Drivers have been responding to Carlos Sainz’s claims that issues such as porpoising could have a long-term impact on their health.
With the added bounce caused by porpoising as a result of the change in regulations for 2022, drivers are being asked to endure a physical challenge that differs greatly from previous years.
Ahead of his home race at the Spanish Grand Prix, Ferrari’s Sainz had been highlighting this fact and began to question whether the 2022 cars would have an impact on a driver’s long-term health.
The 27-year-old is quoted as saying the sport needs to consider “how much of a toll a driver should be paying for his back and his health in a Formula 1 career”.
“With these kinds of cars’ philosophy, we need to open a debate more than anything,” he said, quoted by The Guardian.
“I have done checks on my back and neck tightness and this year it is tighter everywhere, I am already feeling it. I don’t need expert advice to know 10 years like this will be tough.”
"Porpoising also doesn't disturb me"
Charles Leclerc gives his thoughts on how this season's cars have affected drivers and the impact it could have on their long-term health 👇 pic.twitter.com/1PpNzdswy6
— Sky Sports F1 (@SkySportsF1) May 20, 2022
“To run as stiff for our necks and backs as we are having to run lately with this car mass, it’s a question for F1 and everyone to think about,” the Ferrari driver added.
“How much a driver needs to pay a price in his career and his health in order to combat it. I am thinking long term.”
The reaction from his fellow drivers has been mixed though, and his former McLaren team-mate Lando Norris argued a high-speed impact was much more likely to cause long-term health problems.
“I would have thought you’d have much worse effects from crashing a car at 50 or 60G like some of us have done,” he said as per Eurosport.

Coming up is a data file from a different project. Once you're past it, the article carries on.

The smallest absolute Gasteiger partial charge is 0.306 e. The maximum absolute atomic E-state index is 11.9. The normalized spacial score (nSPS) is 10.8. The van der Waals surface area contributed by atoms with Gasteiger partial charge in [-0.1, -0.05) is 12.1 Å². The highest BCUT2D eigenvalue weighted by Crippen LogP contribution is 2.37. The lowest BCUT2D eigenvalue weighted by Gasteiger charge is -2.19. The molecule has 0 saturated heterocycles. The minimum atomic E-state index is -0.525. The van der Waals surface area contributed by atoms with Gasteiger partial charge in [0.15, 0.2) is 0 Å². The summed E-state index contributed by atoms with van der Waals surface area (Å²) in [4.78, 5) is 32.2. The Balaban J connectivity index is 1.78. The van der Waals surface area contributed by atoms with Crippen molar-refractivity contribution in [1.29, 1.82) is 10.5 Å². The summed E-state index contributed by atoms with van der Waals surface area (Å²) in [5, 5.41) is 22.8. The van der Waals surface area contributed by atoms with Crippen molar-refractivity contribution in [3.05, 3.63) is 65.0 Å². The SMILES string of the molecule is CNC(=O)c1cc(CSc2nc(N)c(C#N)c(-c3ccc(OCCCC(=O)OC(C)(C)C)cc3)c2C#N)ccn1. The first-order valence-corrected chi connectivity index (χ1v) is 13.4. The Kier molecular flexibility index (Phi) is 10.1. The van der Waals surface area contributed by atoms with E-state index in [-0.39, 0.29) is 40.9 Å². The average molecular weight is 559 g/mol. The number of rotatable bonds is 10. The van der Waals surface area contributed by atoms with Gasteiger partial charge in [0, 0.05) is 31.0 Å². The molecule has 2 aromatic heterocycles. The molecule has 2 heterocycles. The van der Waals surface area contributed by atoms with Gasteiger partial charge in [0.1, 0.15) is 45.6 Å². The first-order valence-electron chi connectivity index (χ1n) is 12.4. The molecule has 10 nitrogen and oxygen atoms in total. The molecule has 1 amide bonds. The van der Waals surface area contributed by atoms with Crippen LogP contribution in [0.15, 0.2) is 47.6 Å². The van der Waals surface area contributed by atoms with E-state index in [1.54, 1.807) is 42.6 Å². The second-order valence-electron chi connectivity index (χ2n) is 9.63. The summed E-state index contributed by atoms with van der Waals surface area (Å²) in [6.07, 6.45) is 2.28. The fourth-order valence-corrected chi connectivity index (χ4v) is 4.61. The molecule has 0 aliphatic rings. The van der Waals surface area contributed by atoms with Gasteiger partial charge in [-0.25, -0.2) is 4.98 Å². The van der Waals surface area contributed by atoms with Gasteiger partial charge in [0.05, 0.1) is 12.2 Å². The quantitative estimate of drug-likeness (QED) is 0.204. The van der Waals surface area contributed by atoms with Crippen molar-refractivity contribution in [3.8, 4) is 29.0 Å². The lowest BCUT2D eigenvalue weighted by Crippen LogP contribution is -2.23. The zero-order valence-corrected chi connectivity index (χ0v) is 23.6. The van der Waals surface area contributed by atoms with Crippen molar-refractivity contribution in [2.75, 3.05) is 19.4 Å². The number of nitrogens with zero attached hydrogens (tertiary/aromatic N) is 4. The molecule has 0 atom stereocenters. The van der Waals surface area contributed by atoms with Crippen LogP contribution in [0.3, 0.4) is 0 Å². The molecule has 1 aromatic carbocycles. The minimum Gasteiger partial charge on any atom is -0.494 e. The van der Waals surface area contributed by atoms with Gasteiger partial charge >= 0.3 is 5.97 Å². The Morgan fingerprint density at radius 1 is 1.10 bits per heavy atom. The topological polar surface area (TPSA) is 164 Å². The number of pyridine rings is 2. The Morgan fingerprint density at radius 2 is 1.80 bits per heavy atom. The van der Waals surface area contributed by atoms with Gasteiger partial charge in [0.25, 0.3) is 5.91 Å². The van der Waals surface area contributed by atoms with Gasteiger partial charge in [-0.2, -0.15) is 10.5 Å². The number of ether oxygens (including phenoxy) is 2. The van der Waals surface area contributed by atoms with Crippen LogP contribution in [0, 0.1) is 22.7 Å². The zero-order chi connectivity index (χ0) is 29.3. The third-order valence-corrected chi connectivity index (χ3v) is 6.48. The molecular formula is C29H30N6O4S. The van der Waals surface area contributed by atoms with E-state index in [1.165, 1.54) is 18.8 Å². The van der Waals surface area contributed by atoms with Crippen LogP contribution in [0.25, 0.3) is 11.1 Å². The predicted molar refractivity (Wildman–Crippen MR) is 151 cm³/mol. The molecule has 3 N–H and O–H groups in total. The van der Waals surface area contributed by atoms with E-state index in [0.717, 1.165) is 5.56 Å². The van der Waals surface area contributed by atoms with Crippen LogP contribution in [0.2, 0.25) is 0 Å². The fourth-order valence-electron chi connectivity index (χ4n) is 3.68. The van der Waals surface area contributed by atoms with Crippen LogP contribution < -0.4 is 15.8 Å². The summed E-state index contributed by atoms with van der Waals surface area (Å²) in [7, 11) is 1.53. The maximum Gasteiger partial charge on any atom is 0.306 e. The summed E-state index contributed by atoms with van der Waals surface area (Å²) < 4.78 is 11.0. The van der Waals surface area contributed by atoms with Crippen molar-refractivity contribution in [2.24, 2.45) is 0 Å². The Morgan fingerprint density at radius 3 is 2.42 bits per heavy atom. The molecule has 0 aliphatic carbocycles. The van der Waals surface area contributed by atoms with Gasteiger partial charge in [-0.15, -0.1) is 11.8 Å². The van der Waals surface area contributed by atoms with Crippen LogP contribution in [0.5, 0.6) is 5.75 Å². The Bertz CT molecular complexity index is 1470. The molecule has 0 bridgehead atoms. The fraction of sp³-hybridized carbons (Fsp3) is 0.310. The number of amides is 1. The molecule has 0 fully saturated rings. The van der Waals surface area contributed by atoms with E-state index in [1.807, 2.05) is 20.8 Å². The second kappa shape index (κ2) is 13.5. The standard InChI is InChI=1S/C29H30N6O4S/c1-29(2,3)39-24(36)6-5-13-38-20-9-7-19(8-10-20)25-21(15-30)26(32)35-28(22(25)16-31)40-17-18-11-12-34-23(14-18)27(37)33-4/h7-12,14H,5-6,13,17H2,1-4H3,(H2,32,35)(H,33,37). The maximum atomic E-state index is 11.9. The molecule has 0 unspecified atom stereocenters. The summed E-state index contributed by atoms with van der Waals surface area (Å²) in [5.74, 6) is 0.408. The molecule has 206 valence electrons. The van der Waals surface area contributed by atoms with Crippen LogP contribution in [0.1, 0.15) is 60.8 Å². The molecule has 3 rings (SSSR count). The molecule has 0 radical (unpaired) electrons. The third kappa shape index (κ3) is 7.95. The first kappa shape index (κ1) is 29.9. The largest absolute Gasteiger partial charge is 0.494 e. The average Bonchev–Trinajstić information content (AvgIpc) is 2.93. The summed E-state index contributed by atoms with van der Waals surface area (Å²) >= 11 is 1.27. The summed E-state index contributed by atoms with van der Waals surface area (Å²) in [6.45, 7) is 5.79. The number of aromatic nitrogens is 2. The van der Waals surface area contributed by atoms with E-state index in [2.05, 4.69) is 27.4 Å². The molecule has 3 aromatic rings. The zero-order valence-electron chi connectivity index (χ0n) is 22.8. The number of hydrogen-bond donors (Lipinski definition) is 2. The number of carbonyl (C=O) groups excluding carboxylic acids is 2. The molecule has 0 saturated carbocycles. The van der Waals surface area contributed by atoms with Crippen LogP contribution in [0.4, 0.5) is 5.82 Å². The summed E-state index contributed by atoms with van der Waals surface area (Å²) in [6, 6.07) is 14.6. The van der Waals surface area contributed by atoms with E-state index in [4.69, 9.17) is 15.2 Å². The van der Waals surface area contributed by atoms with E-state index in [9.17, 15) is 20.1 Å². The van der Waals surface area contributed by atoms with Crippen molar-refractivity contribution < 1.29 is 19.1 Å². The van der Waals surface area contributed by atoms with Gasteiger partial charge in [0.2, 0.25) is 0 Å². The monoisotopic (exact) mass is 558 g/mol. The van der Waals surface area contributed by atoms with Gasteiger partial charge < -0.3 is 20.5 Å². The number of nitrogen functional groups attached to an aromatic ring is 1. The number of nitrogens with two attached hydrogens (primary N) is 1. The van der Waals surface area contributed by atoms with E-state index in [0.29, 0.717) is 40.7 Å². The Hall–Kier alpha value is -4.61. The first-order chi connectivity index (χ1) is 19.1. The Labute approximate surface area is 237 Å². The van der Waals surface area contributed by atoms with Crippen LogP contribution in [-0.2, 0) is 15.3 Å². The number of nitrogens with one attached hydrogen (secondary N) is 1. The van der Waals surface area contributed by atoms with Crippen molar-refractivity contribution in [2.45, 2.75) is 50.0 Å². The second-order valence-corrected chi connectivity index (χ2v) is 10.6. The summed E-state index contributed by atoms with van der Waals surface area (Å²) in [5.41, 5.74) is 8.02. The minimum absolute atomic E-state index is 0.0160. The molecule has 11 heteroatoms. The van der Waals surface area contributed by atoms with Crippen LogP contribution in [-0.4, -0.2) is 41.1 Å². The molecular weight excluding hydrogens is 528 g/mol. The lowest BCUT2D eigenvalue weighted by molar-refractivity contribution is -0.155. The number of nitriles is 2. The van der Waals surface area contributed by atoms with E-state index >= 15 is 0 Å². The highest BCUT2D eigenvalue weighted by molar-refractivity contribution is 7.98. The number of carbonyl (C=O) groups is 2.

“There are also many ways for them to stop porpoising. Like lifting your rear ride height 20mm.”
Sainz’s current team-mate Charles Leclerc was also sceptical and said porpoising does not “disturb” him.
“I don’t think so,” he replied when Sky Sports asked him if it was an issue. “I think we are in a much better place than even 20 years ago, so it’s not the most comfortable car to drive with porpoising.
“But I’m probably not the best person to speak because I’m not sensitive at all. Kerb-riding doesn’t disturb me and porpoising doesn’t disturb me also. It’s not a problem for me.”
It is perhaps unsurprising that one ally to Sainz’s cause was George Russell considering Mercedes’ difficulty in overcoming their ‘porpoising’ problem.
“I’d love to speak to my team and be able to share some of the data of the forces we are experiencing through the car,” he said.
“We are driving 200mph down the straight, the car is smashing against the floor.
“I think sometimes people forget there is a human being inside the car. We might have a helmet on, but it’s brutal. A conversation needs to happen at some point.”